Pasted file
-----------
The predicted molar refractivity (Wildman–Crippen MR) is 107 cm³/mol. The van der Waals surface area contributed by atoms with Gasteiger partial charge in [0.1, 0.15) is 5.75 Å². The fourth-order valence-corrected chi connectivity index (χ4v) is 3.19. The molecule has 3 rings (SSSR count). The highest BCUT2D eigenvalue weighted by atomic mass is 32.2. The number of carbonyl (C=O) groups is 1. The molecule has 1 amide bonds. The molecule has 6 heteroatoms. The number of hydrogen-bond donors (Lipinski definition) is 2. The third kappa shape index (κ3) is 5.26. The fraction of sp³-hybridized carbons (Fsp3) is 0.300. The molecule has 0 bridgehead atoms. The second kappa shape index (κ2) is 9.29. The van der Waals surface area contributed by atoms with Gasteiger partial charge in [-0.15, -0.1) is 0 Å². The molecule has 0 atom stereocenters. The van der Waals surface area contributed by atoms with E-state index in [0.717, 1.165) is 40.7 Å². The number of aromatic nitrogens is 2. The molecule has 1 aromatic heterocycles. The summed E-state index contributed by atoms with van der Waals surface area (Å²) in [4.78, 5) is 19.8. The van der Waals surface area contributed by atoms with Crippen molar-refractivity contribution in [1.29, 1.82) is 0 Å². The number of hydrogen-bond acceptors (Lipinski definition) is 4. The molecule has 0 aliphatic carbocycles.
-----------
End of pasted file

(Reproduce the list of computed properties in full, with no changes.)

The predicted molar refractivity (Wildman–Crippen MR) is 107 cm³/mol. The van der Waals surface area contributed by atoms with Gasteiger partial charge in [0.1, 0.15) is 5.75 Å². The fourth-order valence-corrected chi connectivity index (χ4v) is 3.19. The molecule has 3 rings (SSSR count). The highest BCUT2D eigenvalue weighted by atomic mass is 32.2. The number of carbonyl (C=O) groups is 1. The molecule has 1 amide bonds. The molecule has 6 heteroatoms. The number of hydrogen-bond donors (Lipinski definition) is 2. The third kappa shape index (κ3) is 5.26. The fraction of sp³-hybridized carbons (Fsp3) is 0.300. The molecule has 0 bridgehead atoms. The second kappa shape index (κ2) is 9.29. The van der Waals surface area contributed by atoms with Gasteiger partial charge in [-0.15, -0.1) is 0 Å². The molecule has 0 atom stereocenters. The van der Waals surface area contributed by atoms with E-state index in [0.717, 1.165) is 40.7 Å². The number of aromatic nitrogens is 2. The molecule has 1 aromatic heterocycles. The summed E-state index contributed by atoms with van der Waals surface area (Å²) in [4.78, 5) is 19.8. The van der Waals surface area contributed by atoms with Crippen molar-refractivity contribution in [1.29, 1.82) is 0 Å². The number of hydrogen-bond acceptors (Lipinski definition) is 4. The molecule has 0 aliphatic carbocycles.